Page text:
There is Always a Cost

I love shoes. Lots of shoes. In fact, I’d rather buy shoes than most anything else. Probably because I don’t have to worry about what my hips look like in them.

Anyway, I was thinking about what I’m learning in school and realized that my Macroeconomics class does, indeed, have an application in my life. Now, most of you probably already know that when you spend money on one thing you don’t have money for another item. I did, too, I just didn’t know that it had a name. Did you?  It’s called “Opportunity Cost” and it means the price one pays for choosing one something over another. Of course, it doesn’t have to be regarding shoes, it really applies to any area of our lives, but I’m talking shoes here, so I’m sticking with my analogy.

The above shoes are wonderful, in my opinion. Of course, I have to temper that opinion with the knowledge that I have absolutely no where to go wearing them (my circles don’t run to that style….hmm, speaking of running, you wouldn’t get any of that done in these either, would you?) I also have a gene-level aversion to purchasing anything for $600 a foot that’s going to walk through mud and water and possibly gum (yep, they’re $1200). And if I did find them on my size 9.5 ‘ers, I’d probably trip over my feet while watching the pretty bows, slice a major blood vessel and bleed to death because of the spiky heel. Other than those reasons, they’d be a good fit.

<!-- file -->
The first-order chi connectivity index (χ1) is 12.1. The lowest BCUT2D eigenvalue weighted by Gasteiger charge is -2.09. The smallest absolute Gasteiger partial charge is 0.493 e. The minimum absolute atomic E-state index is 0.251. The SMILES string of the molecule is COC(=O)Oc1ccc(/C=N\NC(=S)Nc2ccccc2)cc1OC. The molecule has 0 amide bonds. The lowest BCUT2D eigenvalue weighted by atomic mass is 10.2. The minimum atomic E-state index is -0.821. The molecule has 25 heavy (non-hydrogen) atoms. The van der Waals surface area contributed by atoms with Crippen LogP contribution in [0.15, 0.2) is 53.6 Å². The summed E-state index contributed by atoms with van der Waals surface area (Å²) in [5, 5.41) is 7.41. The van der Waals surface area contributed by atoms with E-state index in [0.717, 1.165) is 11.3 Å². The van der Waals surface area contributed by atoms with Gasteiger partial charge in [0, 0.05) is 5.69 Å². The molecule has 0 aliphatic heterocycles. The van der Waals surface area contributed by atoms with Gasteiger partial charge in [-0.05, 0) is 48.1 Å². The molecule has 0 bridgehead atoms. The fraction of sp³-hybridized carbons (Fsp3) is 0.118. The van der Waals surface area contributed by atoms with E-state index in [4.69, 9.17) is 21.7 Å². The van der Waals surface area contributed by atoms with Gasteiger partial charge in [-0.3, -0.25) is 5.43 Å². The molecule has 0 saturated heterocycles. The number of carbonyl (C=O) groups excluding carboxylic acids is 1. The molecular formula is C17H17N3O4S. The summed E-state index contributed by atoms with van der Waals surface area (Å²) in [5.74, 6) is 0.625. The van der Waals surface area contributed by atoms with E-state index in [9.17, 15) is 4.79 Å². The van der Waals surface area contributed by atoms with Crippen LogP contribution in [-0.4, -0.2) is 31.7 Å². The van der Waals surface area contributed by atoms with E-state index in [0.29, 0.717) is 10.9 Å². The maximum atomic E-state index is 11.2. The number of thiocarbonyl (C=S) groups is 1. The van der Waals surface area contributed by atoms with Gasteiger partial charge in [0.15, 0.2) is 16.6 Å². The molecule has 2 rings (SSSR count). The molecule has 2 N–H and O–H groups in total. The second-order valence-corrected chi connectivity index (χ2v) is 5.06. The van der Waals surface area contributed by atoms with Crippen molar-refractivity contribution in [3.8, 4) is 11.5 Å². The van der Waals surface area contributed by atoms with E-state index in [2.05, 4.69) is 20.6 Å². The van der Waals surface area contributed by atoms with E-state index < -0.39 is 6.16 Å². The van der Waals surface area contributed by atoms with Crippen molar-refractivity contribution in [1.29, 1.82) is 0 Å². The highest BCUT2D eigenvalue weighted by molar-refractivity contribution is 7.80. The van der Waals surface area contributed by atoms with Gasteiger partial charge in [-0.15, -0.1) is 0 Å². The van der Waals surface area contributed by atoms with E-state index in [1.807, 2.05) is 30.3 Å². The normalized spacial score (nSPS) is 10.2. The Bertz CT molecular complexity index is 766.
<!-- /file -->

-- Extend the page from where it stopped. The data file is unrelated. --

Because, however, I’m much more pragmatic than that, I’d go with these little slippers. Aren’t they cute? They would also keep me closer to the floor which is a very good thing (I like to think of myself as being grounded even while following my sparkle brain tendencies).  This little number is only $20 per foot through http://www.shoedazzle.com (they don’t know me, just thought I’d let you know of a site with good deals and where I got these pictures).

I can say that my “Opportunity Cost” for these little blue shoes was $1160 and feel like I really got a deal, especially since it didn’t come out of my pocket and I wouldn’t have been able to drive my car in the other pair.

I hope you feel like you’ve been enlightened. Or at least, that you can now say that you’ve seen a pair of shoes selling for what you could have bought a refrigerator for with the “Opportunity Cost”.

Blessings.

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2 responses to “There is Always a Cost

  1. Okay – so first, it is nice to read a blog that is enjoyable and not one that is repetition of facts. Now my thoughts….

    I think this is an extremely basic example, and the concept is generally more applicable to firms and the choices they make in terms of what they didn’t choose. Also, if you are not willing or able to pay the $1200 I’m not sure it could be considered the opportunity cost. To relate more to your example, a pair of shoes that you may be willing and able to buy would be better suited for the analysis.

    • Hi Kate:

      Yeah, I was thinking that it was more applicable to hiring and firms after I’d written it, but I was having fun with the beautiful shoes. My real posts on Germany are available when you hover your mouse over the Macroeconomics tab. I want to be able to separate the two so that each would post only under their specific page but haven’t figured that out yet.

      Thank you for your kind words. I’m having fun with this and am interested in seeing what I come up with next.

      Melinda

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